NASD Settles Cases Against MML Investors Services, NYLIFE Securities, Securities America and Northwestern Mutual Investment Services

MML and Northwestern Receive Credit for Remedial Efforts

WASHINGTON, June 28 /PRNewswire/ — NASD announced today that it has settled cases against four firms involving mutual fund sales violations.

NASD imposed a $473,000 fine against MML Investors Services, Inc., of Springfield, MA, and a $354,000 fine against NYLIFE Securities LLC, of New York, NY for improper Class B share sales. Securities America, Inc., of Omaha, NE was fined $322,000 for improper Class B and Class C share sales.

NASD also fined Northwestern Mutual Investment Services, LLC, of Milwaukee, WI, $100,000 for failure to have adequate supervisory systems and procedures to ensure that clients received Net Asset Value (NAV) pricing when appropriate under NAV transfer programs. MML’s settlement included similar findings without a fine.

In resolving the Class B and Class C share cases, MML, NYLIFE and Securities America have agreed to remediation plans that cover over 10,200 transactions and at least 1,080 households.

In resolving the NAV cases, MML and Northwestern will provide additional remediation to customers who qualified for, but did not receive the benefit of, available NAV transfer programs. Total NAV remediation for MML, including remediation already paid to customers, is estimated at approximately $2.56 million. For Northwestern, total remediation is estimated at $2 million, in addition to the previous conversion of approximately $2.0 million in Class B shares to Class A shares.

“The cases announced today are the result of NASD’s continuing commitment to help ensure that sales of mutual funds – the investment product most commonly held by investors – are made appropriately and with the benefit of full consideration of all available share classes and pricing features,” said James S. Shorris, NASD Executive Vice President and Head of Enforcement. “These firms failed to implement reasonable supervisory procedures to ensure that these considerations were addressed on a consistent basis.”

Improper Sales of Class B and Class C Mutual Fund Shares

Class A shares generally charge a front-end sales charge and impose an asset-based sales charge that generally is lower than the asset-based sales charge imposed by Class B or Class C shares. Class B shares typically do not charge a front-end sales charge, but they do impose asset-based sales charges that are generally higher than those associated with Class A shares, and also impose a contingent deferred sales charge (CDSC) which the investor may pay at the time of sale. Class B share CDSCs generally decline over the time that an investor holds the shares and usually ultimately expire after a period of years, at which time Class B shares often convert to Class A shares. Class C shares usually do not impose a front-end sales charge upon purchase, but are often subject to a CDSC if sold within a short time of purchase, usually one year, and typically impose higher asset-based sales charges than Class A shares. Unlike Class B shares, Class C shares generally do not convert to Class A shares.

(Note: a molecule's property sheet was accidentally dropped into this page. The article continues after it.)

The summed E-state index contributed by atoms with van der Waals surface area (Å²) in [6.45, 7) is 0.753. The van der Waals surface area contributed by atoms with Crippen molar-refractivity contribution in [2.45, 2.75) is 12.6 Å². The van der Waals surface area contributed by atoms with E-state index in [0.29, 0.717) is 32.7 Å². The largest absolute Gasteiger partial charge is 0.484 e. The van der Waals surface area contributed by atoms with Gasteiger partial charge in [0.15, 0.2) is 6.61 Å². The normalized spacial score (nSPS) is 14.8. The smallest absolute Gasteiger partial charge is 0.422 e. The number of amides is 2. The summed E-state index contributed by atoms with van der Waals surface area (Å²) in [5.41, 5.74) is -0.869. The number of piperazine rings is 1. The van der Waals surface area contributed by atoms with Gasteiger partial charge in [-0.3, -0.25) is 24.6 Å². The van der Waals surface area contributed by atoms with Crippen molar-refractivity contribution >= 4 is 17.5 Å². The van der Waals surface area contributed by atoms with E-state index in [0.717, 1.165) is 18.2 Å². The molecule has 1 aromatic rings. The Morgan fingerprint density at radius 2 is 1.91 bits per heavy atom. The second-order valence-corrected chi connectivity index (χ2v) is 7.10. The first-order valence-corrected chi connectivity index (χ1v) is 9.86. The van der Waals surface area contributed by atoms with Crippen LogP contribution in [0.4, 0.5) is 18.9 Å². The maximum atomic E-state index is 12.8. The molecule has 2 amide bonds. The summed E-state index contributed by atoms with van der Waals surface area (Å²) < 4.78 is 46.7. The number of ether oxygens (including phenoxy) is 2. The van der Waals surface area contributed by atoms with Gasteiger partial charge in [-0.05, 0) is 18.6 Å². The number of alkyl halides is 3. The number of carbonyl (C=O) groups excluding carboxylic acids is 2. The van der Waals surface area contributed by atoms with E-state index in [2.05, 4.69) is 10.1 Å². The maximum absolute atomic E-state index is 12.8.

In recommending the purchase of mutual funds, a member firm must assess the suitability of the class of shares to be purchased as well as the suitability of the particular fund. Primary considerations include the investment amount, the expected term of the investment, the applicable sales loads, fees and expenses associated with each class and the effect of such factors on the ultimate return on investment to the investor. NASD found that, on certain occasions during January 2003 through July 2004, Securities America recommended and sold Class B and Class C share mutual funds and NYLIFE and MML recommended and sold Class B share mutual funds to their clients and did not adequately consider, on a consistent basis, the foregoing factors. These firms also had inadequate supervisory and compliance policies and procedures relating to these mutual fund sales.

Supervisory Failures Relating to Mutual Fund Sales Charge Waivers